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Driverless car safety fears on the decline – Deloitte

Consumers take a fancy to driverless cars, despite primary concerns over safety.

By April Slattery

Consumers have made a complete U-turn when it comes to autonomous vehicle technology, as driverless taking the top spot over electric vehicles.

According to a new study by Deloitte, consumes are becoming increasingly confident in the use and safety of autonomous vehicles.

The research found that under half (49%) of respondents believe self-driving cars will not be safe, compared to almost three quarters (73%) in the survey last year. This brings tremendous positivity amongst the technology sector, as more businesses race to develop the technology.

Deloitte’s survey found that the positivity from consumers was put down to trustworthiness of those companies investing and developing the technology. Over half (53%) of respondents said they have more confidence in the vehicles because of the brands that are building them, stating they are more likely to ride in them because of that factor. This figure has increased by almost 10% from last year at 44%.

Furthermore, it become even more apparent that the driving factor to embracing autonomous vehicles was trust after 51% or respondents admitted they would trust traditional car manufacturers to implement the technology over technology companies, which only 21% trusted.autonomous cars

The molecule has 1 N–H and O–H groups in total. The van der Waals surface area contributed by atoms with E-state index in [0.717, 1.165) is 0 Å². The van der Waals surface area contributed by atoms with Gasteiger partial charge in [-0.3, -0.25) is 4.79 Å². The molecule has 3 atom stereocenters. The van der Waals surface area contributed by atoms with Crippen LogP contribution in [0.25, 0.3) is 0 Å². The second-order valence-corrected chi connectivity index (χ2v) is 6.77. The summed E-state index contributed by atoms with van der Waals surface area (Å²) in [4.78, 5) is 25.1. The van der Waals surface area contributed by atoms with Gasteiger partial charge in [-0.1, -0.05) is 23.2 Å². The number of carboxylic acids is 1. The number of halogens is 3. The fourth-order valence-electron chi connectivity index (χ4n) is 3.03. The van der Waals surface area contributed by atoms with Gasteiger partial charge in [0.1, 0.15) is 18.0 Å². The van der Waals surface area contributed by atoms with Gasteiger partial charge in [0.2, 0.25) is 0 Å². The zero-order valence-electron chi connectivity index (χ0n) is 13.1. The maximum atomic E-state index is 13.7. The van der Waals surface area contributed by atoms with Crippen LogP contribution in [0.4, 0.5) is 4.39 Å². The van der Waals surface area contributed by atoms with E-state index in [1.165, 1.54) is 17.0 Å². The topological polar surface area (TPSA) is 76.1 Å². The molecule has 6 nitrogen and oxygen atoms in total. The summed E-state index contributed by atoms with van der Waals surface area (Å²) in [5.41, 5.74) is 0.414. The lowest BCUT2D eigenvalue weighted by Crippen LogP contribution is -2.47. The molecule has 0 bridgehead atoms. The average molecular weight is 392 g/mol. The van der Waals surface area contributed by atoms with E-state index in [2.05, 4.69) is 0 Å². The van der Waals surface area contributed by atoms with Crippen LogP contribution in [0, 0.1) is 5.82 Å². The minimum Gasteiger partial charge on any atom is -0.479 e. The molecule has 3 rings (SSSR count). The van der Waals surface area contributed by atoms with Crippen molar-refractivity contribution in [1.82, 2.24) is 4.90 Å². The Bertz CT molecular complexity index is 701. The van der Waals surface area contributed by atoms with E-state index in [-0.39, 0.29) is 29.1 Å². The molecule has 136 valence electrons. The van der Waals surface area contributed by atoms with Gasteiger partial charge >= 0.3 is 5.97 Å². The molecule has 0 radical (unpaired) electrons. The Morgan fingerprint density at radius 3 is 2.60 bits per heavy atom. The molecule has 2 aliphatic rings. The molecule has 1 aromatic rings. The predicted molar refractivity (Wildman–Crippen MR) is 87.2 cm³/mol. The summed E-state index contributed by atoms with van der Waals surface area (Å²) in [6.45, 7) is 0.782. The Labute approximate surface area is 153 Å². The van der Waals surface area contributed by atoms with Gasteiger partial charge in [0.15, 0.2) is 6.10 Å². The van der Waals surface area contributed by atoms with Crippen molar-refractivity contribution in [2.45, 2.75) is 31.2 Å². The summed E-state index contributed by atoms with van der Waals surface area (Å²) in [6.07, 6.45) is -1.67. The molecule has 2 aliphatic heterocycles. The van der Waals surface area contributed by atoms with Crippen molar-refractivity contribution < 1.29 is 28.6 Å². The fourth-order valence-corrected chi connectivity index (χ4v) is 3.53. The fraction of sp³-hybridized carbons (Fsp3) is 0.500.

“The significant improvement in consumer trust in autonomous vehicles is a critical step in progressing driverless technology.  Although driverless cars are still at an experimental phase, building consumer trust in the industry will be a key step in its future success,” Mike Woodward, UK automotive leader at Deloitte, said.

An interesting finding from the survey was the comparison between trusting electric cars and autonomous. Respondents of the survey admitted that they preferred engine powered vehicles, with almost three quarters (73%) feeling this way in comparison to a measly 2% that would prefer electric to have as their next purchase.

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The main factors respondents referenced to not wanting to invest in an electric vehicle included the driving range (26%), price of vehicles (24%) and lack of charging infrastructure (22%) in most cities. However, despite these factors in the long-run 37% of respondents admitted that lower on-going costs would encourage them to consider an electric vehicle.

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Deloitte’s research found that traditional views were very high amongst respondents, as another area rate highly was the element of customer experience when buying a car. Just less than three quarters (71%) rated customer service as an important factor, in addition to 60% admitting to buying from the same dealer again following good customer experience. These figures coincide with the ethos of trusting a traditional manufacturer, rather than technology.

The fear around using autonomous vehicles has seemingly been squashed, but the UK government is still launching an inquiry into the safety of the vehicles ahead of a highly expected roll-out in years to come.

 

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